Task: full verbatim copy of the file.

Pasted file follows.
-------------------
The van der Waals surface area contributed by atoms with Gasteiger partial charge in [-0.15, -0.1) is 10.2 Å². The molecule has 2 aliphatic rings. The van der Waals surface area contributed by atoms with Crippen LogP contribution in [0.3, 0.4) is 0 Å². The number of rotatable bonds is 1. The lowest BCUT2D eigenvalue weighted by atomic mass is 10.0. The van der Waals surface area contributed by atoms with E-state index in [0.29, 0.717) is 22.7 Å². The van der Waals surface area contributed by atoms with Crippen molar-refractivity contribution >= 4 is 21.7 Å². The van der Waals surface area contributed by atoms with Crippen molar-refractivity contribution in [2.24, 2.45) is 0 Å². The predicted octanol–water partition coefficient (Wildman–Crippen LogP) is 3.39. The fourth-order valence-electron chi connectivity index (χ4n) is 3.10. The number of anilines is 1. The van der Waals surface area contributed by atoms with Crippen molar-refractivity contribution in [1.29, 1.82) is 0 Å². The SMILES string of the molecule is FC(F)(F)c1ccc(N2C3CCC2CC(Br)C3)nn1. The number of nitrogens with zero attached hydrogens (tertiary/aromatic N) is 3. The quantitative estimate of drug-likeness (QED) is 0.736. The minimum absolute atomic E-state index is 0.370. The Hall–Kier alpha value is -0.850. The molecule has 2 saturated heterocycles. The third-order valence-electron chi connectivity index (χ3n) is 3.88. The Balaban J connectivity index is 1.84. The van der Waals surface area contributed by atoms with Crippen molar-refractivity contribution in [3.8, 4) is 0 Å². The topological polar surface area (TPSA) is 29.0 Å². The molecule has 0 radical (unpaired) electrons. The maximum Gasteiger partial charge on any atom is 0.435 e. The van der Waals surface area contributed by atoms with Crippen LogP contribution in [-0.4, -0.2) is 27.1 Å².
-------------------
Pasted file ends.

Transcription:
The van der Waals surface area contributed by atoms with Gasteiger partial charge in [-0.15, -0.1) is 10.2 Å². The molecule has 2 aliphatic rings. The van der Waals surface area contributed by atoms with Crippen LogP contribution in [0.3, 0.4) is 0 Å². The number of rotatable bonds is 1. The lowest BCUT2D eigenvalue weighted by atomic mass is 10.0. The van der Waals surface area contributed by atoms with E-state index in [0.29, 0.717) is 22.7 Å². The van der Waals surface area contributed by atoms with Crippen molar-refractivity contribution >= 4 is 21.7 Å². The van der Waals surface area contributed by atoms with Crippen molar-refractivity contribution in [2.24, 2.45) is 0 Å². The predicted octanol–water partition coefficient (Wildman–Crippen LogP) is 3.39. The fourth-order valence-electron chi connectivity index (χ4n) is 3.10. The number of anilines is 1. The van der Waals surface area contributed by atoms with Crippen molar-refractivity contribution in [1.29, 1.82) is 0 Å². The SMILES string of the molecule is FC(F)(F)c1ccc(N2C3CCC2CC(Br)C3)nn1. The number of nitrogens with zero attached hydrogens (tertiary/aromatic N) is 3. The quantitative estimate of drug-likeness (QED) is 0.736. The minimum absolute atomic E-state index is 0.370. The Hall–Kier alpha value is -0.850. The molecule has 2 saturated heterocycles. The third-order valence-electron chi connectivity index (χ3n) is 3.88. The Balaban J connectivity index is 1.84. The van der Waals surface area contributed by atoms with Crippen molar-refractivity contribution in [3.8, 4) is 0 Å². The topological polar surface area (TPSA) is 29.0 Å². The molecule has 0 radical (unpaired) electrons. The maximum Gasteiger partial charge on any atom is 0.435 e. The van der Waals surface area contributed by atoms with Crippen LogP contribution in [-0.4, -0.2) is 27.1 Å².